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The weakest women pay

· Higher risk of HIV infection with hormonal contraceptives ·

The most used contraceptive in sub-Saharan Africa doubles the risk of contracting the HIV virus, according to scientific research published in the medical journal, The Lancet , on October 4th. International organizations, however, have not taken the research into account and continue to administer the pharmaceutical to African women, despite the proven risks. Confirmation that the health of women in the third world is not their first priority.

The statistics of the rigorous scientific study speak clearly: in couples in which one partner is HIV-positive, a woman’s use of the hormonal contraceptive, Depo-Provera, produced by the pharmaceutical company Pfizer and administered by injection, doubles the probability that the healthy partner will contract the virus: the percentage of infected women rises to 6.61% in one year, compared to 3.78%, while for men, the probability goes from 1.51% to 2.61%.

The study, conducted for the prestigious journal by an international team financed by the Bill & Melinda Gates Foundation, followed 3,790 couples for two consecutive years, conducting clinical tests every three months. The couples come from countries with a high percentage of the population infected by AIDS: Botswana, Kenya, Rwanda, South Africa, Tanzania, Uganda and Zambia. At the beginning of the study, at least one of the partners was HIV-positive. The contagion was doubled in couples who used birth control through the administration of hormones.

Depo-Provera is widely used in Africa, thanks to its practicality: it is taken only once every three months, without the assistance of a doctor, elements which by-pass the often difficult problem of travel on a continent with very few qualified medical structures. Around 12 million African women between 15 and 49 years old (6%) use this contraceptive method. Depo-Provera is also widespread in the West: 13% of women in the United States use the hormonal contraceptive.

The results of the recently published study are not new: in August, Jennifer Kimball, Director of the Culture of Life Foundation and Steven Mosher, President of the Population Research Institute, affirmed that in the third world, methods of birth control based on hormone treatments increase the risk of sexually transmitted diseases. The biologist, Daniel Kuebler of Franciscan University of Steubenville, confirms that it is not surprising that hormone treatments should have serious undesired effects, as in this case. It is to be hoped, therefore, that other rigorous studies will be conducted on other types of hormonal contraceptives.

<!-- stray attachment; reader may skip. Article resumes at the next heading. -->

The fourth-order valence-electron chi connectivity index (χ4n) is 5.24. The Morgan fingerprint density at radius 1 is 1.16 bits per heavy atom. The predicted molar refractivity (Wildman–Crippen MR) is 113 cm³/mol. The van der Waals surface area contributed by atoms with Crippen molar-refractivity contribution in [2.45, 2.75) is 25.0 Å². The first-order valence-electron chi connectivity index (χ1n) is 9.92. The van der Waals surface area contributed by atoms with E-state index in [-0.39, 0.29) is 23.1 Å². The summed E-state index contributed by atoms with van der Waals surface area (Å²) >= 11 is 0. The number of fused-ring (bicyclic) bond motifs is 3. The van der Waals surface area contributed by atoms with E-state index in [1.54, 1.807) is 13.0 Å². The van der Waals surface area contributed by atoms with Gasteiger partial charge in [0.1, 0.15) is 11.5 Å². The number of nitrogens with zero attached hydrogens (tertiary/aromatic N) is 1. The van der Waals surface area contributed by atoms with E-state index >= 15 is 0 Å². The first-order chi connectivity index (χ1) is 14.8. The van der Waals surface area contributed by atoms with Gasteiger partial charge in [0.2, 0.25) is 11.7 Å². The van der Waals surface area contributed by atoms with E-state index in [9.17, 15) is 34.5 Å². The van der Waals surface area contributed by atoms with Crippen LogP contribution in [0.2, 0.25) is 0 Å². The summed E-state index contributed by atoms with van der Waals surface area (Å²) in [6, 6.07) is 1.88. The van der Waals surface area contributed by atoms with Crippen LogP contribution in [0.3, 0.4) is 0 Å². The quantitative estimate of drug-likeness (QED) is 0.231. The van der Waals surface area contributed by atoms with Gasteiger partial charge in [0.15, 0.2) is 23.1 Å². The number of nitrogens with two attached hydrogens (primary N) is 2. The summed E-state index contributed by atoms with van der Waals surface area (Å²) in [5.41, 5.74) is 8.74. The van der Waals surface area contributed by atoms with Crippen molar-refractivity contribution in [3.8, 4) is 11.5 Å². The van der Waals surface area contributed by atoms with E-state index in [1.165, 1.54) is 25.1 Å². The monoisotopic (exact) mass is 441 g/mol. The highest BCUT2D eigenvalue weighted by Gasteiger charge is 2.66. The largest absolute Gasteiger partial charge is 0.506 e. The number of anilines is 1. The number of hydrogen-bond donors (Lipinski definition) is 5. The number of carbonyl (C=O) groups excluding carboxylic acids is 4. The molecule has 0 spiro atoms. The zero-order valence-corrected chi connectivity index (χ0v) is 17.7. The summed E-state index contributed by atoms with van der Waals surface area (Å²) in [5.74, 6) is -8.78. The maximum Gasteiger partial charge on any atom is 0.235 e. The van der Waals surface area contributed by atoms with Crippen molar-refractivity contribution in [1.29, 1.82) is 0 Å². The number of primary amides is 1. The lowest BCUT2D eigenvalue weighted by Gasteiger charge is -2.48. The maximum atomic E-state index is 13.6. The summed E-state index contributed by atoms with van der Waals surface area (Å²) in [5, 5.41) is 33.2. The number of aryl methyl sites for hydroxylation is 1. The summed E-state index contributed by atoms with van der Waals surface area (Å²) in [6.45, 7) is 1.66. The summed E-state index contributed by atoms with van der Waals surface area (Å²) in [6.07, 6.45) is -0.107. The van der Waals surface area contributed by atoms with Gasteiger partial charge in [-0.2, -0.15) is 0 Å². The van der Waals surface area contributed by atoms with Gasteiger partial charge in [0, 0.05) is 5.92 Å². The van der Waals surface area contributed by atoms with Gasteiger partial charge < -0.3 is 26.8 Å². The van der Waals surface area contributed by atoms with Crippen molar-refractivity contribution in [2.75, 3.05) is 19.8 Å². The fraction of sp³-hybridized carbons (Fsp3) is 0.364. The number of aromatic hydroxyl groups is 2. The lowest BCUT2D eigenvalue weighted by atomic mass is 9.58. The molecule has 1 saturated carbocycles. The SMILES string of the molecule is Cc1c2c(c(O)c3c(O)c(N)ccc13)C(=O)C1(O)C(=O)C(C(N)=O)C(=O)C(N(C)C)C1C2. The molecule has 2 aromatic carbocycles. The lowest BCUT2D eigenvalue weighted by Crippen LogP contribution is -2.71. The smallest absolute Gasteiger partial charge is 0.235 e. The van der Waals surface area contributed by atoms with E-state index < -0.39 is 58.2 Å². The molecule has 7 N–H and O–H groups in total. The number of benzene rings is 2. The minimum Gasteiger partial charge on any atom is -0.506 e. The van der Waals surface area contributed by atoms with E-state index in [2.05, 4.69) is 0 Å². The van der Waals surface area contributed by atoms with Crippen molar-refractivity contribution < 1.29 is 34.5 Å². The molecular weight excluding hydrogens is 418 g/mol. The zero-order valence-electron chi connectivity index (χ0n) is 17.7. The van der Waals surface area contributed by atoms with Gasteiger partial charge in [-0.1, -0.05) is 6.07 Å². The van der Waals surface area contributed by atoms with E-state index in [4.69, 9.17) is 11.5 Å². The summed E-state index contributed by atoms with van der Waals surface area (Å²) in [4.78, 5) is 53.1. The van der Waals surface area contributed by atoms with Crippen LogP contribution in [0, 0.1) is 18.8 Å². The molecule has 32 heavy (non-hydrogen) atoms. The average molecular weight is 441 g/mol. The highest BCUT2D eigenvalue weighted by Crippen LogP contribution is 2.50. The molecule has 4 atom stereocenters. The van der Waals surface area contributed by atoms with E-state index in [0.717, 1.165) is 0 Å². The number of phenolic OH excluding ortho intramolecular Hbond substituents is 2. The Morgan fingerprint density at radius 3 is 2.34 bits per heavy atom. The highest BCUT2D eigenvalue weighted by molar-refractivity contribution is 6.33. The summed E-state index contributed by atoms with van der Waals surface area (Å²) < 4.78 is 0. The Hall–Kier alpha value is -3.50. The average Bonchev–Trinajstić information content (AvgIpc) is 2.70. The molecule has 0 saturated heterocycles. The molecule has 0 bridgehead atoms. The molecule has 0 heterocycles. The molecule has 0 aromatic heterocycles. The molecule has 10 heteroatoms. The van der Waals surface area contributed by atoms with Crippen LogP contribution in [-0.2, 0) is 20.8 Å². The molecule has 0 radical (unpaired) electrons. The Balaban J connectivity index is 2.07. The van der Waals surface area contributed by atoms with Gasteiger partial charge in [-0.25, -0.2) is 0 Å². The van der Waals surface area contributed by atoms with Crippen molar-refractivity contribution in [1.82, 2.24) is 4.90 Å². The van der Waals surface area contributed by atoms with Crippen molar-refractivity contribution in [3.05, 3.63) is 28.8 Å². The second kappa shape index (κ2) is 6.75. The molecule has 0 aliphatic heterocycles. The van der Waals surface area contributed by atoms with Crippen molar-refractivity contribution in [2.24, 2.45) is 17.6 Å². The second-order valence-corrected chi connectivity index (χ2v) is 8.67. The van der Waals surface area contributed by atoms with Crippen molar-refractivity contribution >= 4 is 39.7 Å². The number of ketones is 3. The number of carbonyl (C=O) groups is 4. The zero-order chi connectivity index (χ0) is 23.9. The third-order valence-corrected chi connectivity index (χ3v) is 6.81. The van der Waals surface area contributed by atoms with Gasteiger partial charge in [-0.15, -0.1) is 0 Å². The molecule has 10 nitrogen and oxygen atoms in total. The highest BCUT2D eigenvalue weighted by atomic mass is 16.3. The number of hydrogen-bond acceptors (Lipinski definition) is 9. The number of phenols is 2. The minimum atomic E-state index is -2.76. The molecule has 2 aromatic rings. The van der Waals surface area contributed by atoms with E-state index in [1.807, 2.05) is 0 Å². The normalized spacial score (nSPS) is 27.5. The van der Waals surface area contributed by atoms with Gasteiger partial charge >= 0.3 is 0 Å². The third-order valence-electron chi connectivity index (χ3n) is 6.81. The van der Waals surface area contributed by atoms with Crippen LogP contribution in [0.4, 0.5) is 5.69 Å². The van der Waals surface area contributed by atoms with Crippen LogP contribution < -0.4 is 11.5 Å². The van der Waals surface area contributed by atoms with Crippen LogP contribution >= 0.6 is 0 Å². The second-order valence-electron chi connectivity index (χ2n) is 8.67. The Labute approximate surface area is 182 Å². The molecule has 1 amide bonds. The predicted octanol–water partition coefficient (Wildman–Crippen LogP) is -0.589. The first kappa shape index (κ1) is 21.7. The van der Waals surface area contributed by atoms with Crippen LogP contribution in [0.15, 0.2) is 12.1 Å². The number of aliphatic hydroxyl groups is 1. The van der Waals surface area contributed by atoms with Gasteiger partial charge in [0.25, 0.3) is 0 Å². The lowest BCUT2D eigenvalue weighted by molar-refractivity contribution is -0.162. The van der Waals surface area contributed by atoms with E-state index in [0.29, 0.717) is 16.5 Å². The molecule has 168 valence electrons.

Isobel Coleman, Director of Women and Foreign Policy Program of the Council on Foreign Relations is very clear: the international community is faced with a first-order crisis in the challenge of health of the population of the third world.

The World Health Organization (WHO) and other institutions of the United Nations, however, do not seem to be of the same opinion. “We want to make sure that we warn when there is a real need to warn,” said Mary Lyn Gaffield, a WHO epidemiologist, in the New York Times. Many commentators have called the WHO’s silence scandalous: there has been no official communication nor any action taken to inform the millions of African women who are unaware of the risk they are taking. The promise to study the question in depth at a conference to be held in January, demonstrates that when it comes to women’s health, the WHO and pharmaceutical companies – including Pfizer who refused to comment – continue to use different weights and different measures for the third world.

In 2005, as Susan Yoshihara points out, when the first scientific results showed a relation between hormonal contraceptives and the spread of HIV, the WHO responded with a document affirming that, “the benefits of using [contraceptives] to prevent unintended pregnancy would, in the majority of cases, offset any excess risk of acquiring HIV.” A statement without any rigorous scientific basis which definitively leaves weak women of the world to pay the price of ideologies of population control and pharmaceutical profits.

Once again, science which is independent of economic interests demonstrates that the road to elevating women’s dignity and to resolving the grave situation of health in developing countries is that of promoting education in natural practices of fertility regulation: a 2007 German study published in the Oxford journal, Human Reproduction , (22, 5. pp. 1310-1319) has already amply demonstrated that these methods are much more effective than pharmaceutical ones. And more than once, Benedict XVI has indicated the way, speaking of development in third world countries: promote a culture which puts women and men at the center, as free individuals and bearers of infinite dignity.

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